What started as the effort of a group of college students and local teens to create a more welcoming environment for gay and lesbian youth has grown into an expanding Long Island network of community resources and services that marked its first 20 years on Friday.
More than 400 people joined the anniversary celebration of the Long Island Gay and Lesbian Youth group in Old Bethpage, among them local politicians and four members of Congress, including Minority Leader Nancy Pelosi (D-San Francisco), a supporter of causes affecting the lesbian, gay, bisexual and transgender community.
For members of LIGALY, as the advocacy group with centers in Bay Shore and Garden City is also known, the celebration was an opportunity to look back the progress made since the days when its officers needed security guards to visit some public venues to today when same-sex marriage is legal in New York and a growing number of other states.
"I remember 20 years ago people did not believe an organization like LIGALY could exist in suburban and conservative Long Island," said David Kilmnick, the group"s chief executive. "And 20 years later, I am here to tell you that, after organizing America's first prom for GLBT youth in the suburbs and starting the nation's first and only . . . gay parent-teachers association, it is possible."
Pelosi said it was the work of local organizations like LIGALY that has made it possible for the issue of equality to catch fire and lead to statewide reforms favoring equality and a national push that is building momentum beyond repealing a the military's "don't ask, don't tell" policy.
"They led the way, they were pioneers and now everybody is sort of catching up, but we still have important work to do," Pelosi said.
The work of local advocates, Pelosi said, "has an impact beyond the region because it has an impact on leaders" and "it intensifies the support within the community," leading to legislative reforms nationwide.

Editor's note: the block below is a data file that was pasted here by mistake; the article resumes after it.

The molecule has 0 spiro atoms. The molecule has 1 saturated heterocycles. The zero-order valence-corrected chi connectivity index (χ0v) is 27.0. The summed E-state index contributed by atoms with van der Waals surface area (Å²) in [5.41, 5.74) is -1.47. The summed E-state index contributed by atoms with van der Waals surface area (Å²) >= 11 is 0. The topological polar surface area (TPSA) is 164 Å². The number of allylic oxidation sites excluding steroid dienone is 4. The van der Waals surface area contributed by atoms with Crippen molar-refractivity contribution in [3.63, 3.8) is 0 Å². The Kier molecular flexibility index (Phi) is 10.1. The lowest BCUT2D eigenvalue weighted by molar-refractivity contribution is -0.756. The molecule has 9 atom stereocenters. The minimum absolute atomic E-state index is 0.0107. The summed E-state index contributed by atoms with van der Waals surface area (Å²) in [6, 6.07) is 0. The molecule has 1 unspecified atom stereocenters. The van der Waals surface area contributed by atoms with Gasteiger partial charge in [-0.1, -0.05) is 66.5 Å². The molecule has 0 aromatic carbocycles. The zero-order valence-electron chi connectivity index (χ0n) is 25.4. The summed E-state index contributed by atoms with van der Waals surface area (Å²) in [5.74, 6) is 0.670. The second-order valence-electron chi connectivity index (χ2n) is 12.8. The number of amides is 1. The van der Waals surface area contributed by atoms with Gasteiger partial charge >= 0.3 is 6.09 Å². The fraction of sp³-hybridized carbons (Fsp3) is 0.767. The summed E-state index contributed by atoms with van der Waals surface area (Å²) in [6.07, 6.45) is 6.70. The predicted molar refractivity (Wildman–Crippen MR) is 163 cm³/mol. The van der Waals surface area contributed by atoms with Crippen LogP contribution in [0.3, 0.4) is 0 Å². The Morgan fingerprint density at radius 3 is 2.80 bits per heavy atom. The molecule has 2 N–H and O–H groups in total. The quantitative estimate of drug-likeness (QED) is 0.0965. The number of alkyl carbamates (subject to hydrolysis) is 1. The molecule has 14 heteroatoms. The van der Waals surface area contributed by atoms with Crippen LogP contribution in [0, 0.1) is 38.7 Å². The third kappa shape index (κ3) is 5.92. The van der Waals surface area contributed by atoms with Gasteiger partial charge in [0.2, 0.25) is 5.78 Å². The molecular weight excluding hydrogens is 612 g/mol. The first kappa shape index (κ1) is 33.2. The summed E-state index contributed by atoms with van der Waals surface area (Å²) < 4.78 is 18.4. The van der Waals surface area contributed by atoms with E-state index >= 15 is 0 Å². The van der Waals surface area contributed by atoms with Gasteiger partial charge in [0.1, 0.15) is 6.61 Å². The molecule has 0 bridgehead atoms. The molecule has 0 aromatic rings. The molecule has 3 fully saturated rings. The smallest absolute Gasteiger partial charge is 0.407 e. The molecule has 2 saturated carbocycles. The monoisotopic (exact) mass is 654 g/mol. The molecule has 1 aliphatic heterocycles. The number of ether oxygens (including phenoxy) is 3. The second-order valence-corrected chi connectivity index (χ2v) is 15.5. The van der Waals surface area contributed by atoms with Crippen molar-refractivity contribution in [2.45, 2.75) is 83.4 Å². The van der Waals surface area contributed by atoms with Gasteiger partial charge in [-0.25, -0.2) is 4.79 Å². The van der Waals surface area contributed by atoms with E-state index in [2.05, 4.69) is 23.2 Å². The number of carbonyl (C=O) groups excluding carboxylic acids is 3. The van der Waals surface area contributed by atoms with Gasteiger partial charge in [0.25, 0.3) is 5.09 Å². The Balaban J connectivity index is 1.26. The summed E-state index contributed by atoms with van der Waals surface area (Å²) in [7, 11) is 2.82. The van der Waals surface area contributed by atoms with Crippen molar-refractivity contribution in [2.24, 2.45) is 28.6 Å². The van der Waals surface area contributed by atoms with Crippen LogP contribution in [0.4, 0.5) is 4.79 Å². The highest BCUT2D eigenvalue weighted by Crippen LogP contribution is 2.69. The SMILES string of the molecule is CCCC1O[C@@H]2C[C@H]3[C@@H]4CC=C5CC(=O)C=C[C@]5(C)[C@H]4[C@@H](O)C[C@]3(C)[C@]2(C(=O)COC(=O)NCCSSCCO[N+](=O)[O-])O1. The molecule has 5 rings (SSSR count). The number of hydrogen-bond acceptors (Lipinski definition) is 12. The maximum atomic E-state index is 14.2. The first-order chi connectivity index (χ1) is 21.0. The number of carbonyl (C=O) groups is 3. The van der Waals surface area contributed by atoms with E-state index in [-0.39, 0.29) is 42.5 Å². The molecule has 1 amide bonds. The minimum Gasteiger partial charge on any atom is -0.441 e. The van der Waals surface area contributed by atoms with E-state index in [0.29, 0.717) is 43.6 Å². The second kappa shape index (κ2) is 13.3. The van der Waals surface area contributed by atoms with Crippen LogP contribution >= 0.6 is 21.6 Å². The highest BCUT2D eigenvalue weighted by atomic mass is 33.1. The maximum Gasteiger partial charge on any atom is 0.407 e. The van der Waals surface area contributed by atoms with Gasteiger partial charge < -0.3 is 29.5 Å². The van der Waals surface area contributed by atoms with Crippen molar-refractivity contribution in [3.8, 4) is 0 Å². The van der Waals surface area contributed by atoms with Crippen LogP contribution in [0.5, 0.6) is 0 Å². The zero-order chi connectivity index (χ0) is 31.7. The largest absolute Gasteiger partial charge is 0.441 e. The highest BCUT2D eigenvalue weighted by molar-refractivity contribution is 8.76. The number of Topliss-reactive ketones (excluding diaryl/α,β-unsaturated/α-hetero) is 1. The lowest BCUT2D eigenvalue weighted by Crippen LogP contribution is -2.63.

She said the Defense of Marriage Act, which defines marriage as between a man and a woman, may soon be declared unconstitutional. Still there's much legislative reform ahead needed to end discrimination in the workplace for everyone, including the transgender community, and to protect LGBT children from being bullied in schools.
Despite the air of celebration inside, one lone protester stood outside the Carlyle on the Green site at Bethpage State Park, holding a cardboard sign that read "Gay marriage is sinful."
"I just go by what the Bible said," said Jim Quinn, the 59-year-old protester from Levittown. "There God said that marriage is between a man and a woman, nothing more."
Partygoers ignored him as they passed by, though Asher Butler, a 21-year-old Westbury resident who goes to the LIGALY centers, said it was a reminder of the bias that LGBT people still face.
"When I go to the center, it's a place where I don't have to answer 'what gender are you and why?' I just have to say 'I'm Asher and I'm happy to meet you.' " said Butler, who is transgender and bisexual. "But there are people like that person outside who will not be OK with that . . . It's going to be hard still."
The need for support, particularly for vulnerable young people who are targets of bullies and often think of suicide, is why Kilmnick announced LIGALY's work will expand from its two centers in Bay Shore and Garden City to a new location on the East End.
He announced to claps and shouts that the group will open The GLBT Center of the Hamptons at Old Whaler's Church in July in Sag Harbor, as it seeks to reach teens who may not be able to travel to current locations.
State Comptroller Thomas DiNapoli, among those at the event, credited the advocates' persistence over the years with giving young people a refuge and a place to grow as a community.
"This organization is a trailblazer," DiNapoli said, "and a model for what other communities across the country should be doing."